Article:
An iron ore trading platform made its China debut on Tuesday as the world's biggest buyer of the commodity sought to enhance its price-setting influence.
Trading volume is expected to reach approximately 100 million tons by the end of this year. This will account for about 14 per cent of China's annual iron ore imports, said Xu Xu, chairman of the China Chamber of Commerce of Metals, Minerals & Chemicals Importers & Exporters, one of the organizers of the platform.
Just a few minutes after its official launch, the platform saw its first transaction with 165,000 tons sold for US$145 (S$182) a ton, including freight. This was in line with market expectations, analysts said.
The platform will not only help ensure supplies for China but will also benefit global ore trading, Su Bo, vice-minister of industry and information technology, said.
"The platform will help stabilize prices," Su said.
Nearly all ore sold to China is based on spot prices, with the industry evolving over the past two years after four decades of pre-set annual contracts.
China, with a leading role in the market, has long argued that it should have a greater say in pricing.
The platform helps it wrest some control from top miners such as Vale, Rio Tinto and BHP Billiton.
Zhang Lin, senior researcher of Lange Steel Information Research Center, forecast that the platform will come into its own when it can attract about half of China's imports.
Top international mining conglomerates, along with major Chinese steel producers including Baosteel, Hebei Steel and Wuhan Steel, have all signed up as members of the electronic platform operated by China Beijing International Mining Exchange.
As the world's biggest ore importer, China accounts for about 60 per cent of the global market.
The platform has been undergoing test runs since the beginning of the year.
"On the face of it, it is a recipe for success," said Rory MacDonald, broker at Freight Investor Services. "But the system must stand up and the system must be seen to perform."
The exchange said the platform will offer contracts settled in US dollars and yuan. Cargoes that can be traded include those sitting at bonded warehouses, being transported at sea or stacked in domestic ports as well as futures, ore that has yet to be mined.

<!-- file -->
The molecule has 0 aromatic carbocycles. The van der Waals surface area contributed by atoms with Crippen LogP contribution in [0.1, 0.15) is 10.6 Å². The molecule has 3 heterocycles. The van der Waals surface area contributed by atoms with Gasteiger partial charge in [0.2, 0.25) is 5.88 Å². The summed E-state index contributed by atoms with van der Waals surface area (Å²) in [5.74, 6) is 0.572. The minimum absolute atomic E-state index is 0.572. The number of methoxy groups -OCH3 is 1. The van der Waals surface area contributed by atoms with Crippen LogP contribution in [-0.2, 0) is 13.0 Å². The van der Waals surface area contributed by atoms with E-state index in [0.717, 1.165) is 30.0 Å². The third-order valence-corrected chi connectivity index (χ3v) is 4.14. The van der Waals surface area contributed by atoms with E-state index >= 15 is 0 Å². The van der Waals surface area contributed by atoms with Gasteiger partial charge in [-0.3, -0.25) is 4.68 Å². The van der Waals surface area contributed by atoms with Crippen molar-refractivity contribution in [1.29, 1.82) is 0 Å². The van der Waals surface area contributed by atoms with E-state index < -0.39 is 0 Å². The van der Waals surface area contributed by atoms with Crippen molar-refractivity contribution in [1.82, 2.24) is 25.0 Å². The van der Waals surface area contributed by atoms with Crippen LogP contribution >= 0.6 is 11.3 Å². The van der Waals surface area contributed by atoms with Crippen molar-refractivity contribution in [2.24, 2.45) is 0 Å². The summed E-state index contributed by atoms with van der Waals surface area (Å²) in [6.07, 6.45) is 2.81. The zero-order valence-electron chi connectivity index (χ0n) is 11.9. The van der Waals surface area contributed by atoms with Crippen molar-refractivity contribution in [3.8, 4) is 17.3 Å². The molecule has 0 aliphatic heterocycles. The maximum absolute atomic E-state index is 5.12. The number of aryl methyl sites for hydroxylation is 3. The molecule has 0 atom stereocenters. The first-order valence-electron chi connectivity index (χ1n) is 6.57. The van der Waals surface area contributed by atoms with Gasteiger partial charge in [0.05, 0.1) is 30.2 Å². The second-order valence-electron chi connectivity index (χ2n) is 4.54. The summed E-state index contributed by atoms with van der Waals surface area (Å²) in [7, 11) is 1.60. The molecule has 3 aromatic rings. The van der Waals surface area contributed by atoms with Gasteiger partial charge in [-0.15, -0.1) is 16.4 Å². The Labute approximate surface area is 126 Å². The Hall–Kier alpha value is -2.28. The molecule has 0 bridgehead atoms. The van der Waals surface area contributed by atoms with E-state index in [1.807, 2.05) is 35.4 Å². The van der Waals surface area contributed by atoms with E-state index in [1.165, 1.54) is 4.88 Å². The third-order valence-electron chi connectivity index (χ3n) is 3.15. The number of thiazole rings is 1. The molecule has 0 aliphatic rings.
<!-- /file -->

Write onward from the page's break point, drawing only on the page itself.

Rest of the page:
The exchange will charge a commission fee for both buyers and sellers of 0.125 yuan (S$0.03) or $0.02 per ton.
Various grades as well as lumps, are tradable, with iron content ranging from 52 per cent to 67 per cent. Pellet and concentrate can also be sold.
The exchange has said banks and financial firms would not be allowed to participate in a bid to stem speculation, and there will be no trading of derivatives.
Currently, trading in the spot market for seaborne cargoes is done directly between buyer and seller. Global miners e-mail or fax prospective buyers whenever they sell cargoes via spot tenders, a system deemed efficient and free of broking fees.
Traders say unless China offers incentives, such as tax rebates or commission discounts, they are unlikely to migrate to the platform anytime soon.
Trading hours are 9:30 am to 3:30 pm (1:30-7:30 am GMT) with a two-hour break from 11:30 am. The benchmark trading price will be set based on the previous day's average transaction price.
The platform has more than 150 companies as members so far.
Angang Steel, which is a member of the platform, will put up to 30 per cent of the company's iron ore for trade on the platform, said Li Daguang, deputy general manager of Angang Group International Trade Corp.
Foreign miners were adopting a wait-and-see approach.
"It is still too early to predict how much iron ore we will put into the platform for trade," said Luiz Meriz, president of Vale Minerals China Co Ltd.
"However, it has created a new way to look at ore prices, which is the key point of the platform and we are very happy to see that."
Vale Limited, the world's biggest iron ore producer, still sells its products to Chinese clients mainly via long-term agreements, but the platform will allow Vale to meet small-scale Chinese steel producers, Meriz said.
"We believe the new system will bring more transparency because prices are not created by the platform, but reflect real transactions," he said. "So, we are very supportive."
The China Iron and Steel Association has blamed "monopoly practices" by foreign miners for the surge in costs, and sees the new platform as a way to keep costs lower.
"The widely used Platts iron ore index is regarded with some skepticism as to its transparency and fairness by steel companies and iron ore traders from China, Japan and South Korea," Wang Xiaoqi, association vice-chairman, said.
He said the new platform will not allow financial organizations and banks to participate to avoid the speculation and will not trade iron ore derivatives either.